Photography FAQ #2

Big thanks to our readers for continuously sending questions to us and participating in the comments section of our blog. We truly value your feedback and we do our best to respond to your queries as soon as we can. Here is the compiled list of FAQs from the last two weeks:

  1. What is the best lens for child photography?
    Our readers with families love our family photographs (thank you!) and occasionally ask me what lenses work best for photographing children, especially indoors. Most of the family pictures that we have are taken with the Nikon 50mm f/1.4 lens and we use it more than any other lens both indoors and outdoors. Photographing kids is a challenging task (even with fast lenses) because children often move way too fast. Having a fast aperture lens helps to focus a little better in dim environments and also does a great job in isolating children from the background. Another lens that we have been raving a lot about lately, is the Nikon 35mm f/1.8. While it is not as superb as the 50mm f/1.4, it is still a pretty darn good lens on a DX body and super sharp at only $200 brand new. One more thing – if you are planning to photograph your children indoors a lot, I highly recommend purchasing an external flash unit like the Nikon SB-600 or SB-900. You can get great results by simply bouncing the flash off the walls and ceilings of your house and freeze motion.
  2. Should I buy Nikon D3000 or Nikon D5000?
    Despite the fact that there is a $200 difference between the two cameras, I always suggest our readers to get the Nikon D5000 over D3000. Why? Because the sensor on the Nikon D5000 is superior and much more capable compared to the sensor on the Nikon D3000. The most important thing in a camera is the sensor and the sensor on the Nikon D5000 is identical to the sensor on the Nikon D90 semi-professional camera. So, the image quality on the Nikon D5000 matches the image quality of the Nikon D90 – the difference is only in features and body design.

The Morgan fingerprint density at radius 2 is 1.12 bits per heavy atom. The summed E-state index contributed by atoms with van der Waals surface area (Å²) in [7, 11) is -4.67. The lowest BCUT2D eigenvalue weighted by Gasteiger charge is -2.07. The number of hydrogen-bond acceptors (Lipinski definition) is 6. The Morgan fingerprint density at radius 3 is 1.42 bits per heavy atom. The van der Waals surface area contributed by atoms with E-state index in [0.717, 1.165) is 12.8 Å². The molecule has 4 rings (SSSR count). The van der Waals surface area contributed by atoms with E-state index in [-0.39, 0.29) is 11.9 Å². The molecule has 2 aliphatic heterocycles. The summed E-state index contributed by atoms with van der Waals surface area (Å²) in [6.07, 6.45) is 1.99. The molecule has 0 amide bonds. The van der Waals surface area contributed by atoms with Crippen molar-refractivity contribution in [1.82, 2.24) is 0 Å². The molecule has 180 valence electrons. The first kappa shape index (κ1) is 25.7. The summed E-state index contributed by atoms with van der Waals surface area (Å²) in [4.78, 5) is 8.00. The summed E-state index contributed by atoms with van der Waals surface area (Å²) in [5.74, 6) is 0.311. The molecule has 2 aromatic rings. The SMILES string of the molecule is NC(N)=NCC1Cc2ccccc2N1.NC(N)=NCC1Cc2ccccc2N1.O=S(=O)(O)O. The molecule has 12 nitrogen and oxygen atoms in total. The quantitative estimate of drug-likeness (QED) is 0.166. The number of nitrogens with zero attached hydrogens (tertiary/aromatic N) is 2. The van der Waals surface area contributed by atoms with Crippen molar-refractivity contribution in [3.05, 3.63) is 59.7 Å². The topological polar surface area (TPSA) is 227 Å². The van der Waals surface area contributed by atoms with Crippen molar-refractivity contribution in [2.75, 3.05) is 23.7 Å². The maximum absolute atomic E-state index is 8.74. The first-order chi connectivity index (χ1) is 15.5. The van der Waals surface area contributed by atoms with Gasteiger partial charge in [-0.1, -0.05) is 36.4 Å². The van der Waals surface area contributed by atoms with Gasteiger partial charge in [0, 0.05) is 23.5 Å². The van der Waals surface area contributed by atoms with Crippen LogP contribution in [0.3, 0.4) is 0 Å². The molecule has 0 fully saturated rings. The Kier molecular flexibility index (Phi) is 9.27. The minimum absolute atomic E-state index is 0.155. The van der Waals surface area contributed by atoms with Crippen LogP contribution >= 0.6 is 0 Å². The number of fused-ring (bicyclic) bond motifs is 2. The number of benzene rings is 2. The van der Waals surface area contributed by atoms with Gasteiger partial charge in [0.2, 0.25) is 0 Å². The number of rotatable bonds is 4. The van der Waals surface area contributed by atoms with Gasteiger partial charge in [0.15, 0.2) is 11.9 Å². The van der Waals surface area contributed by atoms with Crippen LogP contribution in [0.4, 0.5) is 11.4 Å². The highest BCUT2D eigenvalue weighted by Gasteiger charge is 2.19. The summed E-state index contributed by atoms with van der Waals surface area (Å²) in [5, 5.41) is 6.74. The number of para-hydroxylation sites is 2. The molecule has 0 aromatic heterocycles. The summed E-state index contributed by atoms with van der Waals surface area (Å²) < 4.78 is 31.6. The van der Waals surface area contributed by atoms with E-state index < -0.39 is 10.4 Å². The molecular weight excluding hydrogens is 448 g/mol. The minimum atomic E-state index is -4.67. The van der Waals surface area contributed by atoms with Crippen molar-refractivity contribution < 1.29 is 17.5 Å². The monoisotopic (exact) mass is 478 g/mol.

3. What is the difference between the older Nikon 18-200mm f/3.5-5.6 VR and the newer Nikon 18-200mm f/3.5-5.6 VR II?
    Optically, both lenses are identical. Because the older Nikon 18-200mm f/3.5-5.6 VR had a problem with lens creep (pointing the lens down would start extending the barrel and zooming in), Nikon introduced a lock switch that locks the barrel in place on the newer Nikon 18-200mm f/3.5-5.6 VR II. Everything else is the same, including Vibration Reduction technology.
  4. Can I use Nikon SB-600 as a commander?
    Unfortunately, you cannot. You will need a Nikon SB-800 (no longer manufactured) or Nikon SB-900 to be able to command other flashes. Nikon SB-600 works perfectly as a slave though. By the way, if you own a Nikon D70/D70s/D80/D90/D300/D300s/D700 camera, you can use the built-in flash as a commander! Just go to your flash menu settings and set your camera flash as a commander and set your SB-600 as a slave and give it a shot – it works like a charm!
  5. How big is the difference between a 200mm and 300mm lens?
    Check out the focal length comparison article I wrote a long time ago that shows the difference between 200mm and 300mm. You can also see the difference between wide-angle and telephoto lenses there.
  6. Is the new Nikon 70-200mm VR II good for sports photography?
    Absolutely, as long as you are shooting from a close distance. If your subjects are more than 10 feet away, I recommend getting a longer lens instead. Keep in mind that due to a change in optics, the new Nikon 70-200mm at 200mm is more like a 135mm lens at close-focus distance. The problem goes away as you increase the distance between yourself and the subject, but it is still quite noticeable compared to the original 70-200mm lens.
  7. How does the Nikon 70-300mm VR compare to the Nikon 70-200mm VR?
    Well, the biggest difference, first of all, is the price – the Nikon 70-200mm is around $2K more expensive than the 70-300mm. Second, the 70-200mm lens is a professional-grade lens for sports and news photographers, while the 70-300mm is a consumer lens. Third, 70-200mm is a constant f/2.8 aperture lens, while the 70-300mm lens is a variable aperture lens (at 70mm it is f/4.5, while at 300mm it is f/5.6). Fourth, if you do a comparison between 70 and 200mm, the 70-200mm lens will obviously beat the 70-300mm in both sharpness and contrast. Fifth, due to a completely different optical and lens design, there is a huge difference in weight and size between the lenses. Lastly, the 70-300mm gives far more reach than the 70-200mm VR II at the long end. Overall, it is unfair to compare these two lenses – it is like comparing a Ferrari with a Toyota.

Please let me know if you have any questions. Have a good day!


Avatar of Nasim Mansurov About Nasim Mansurov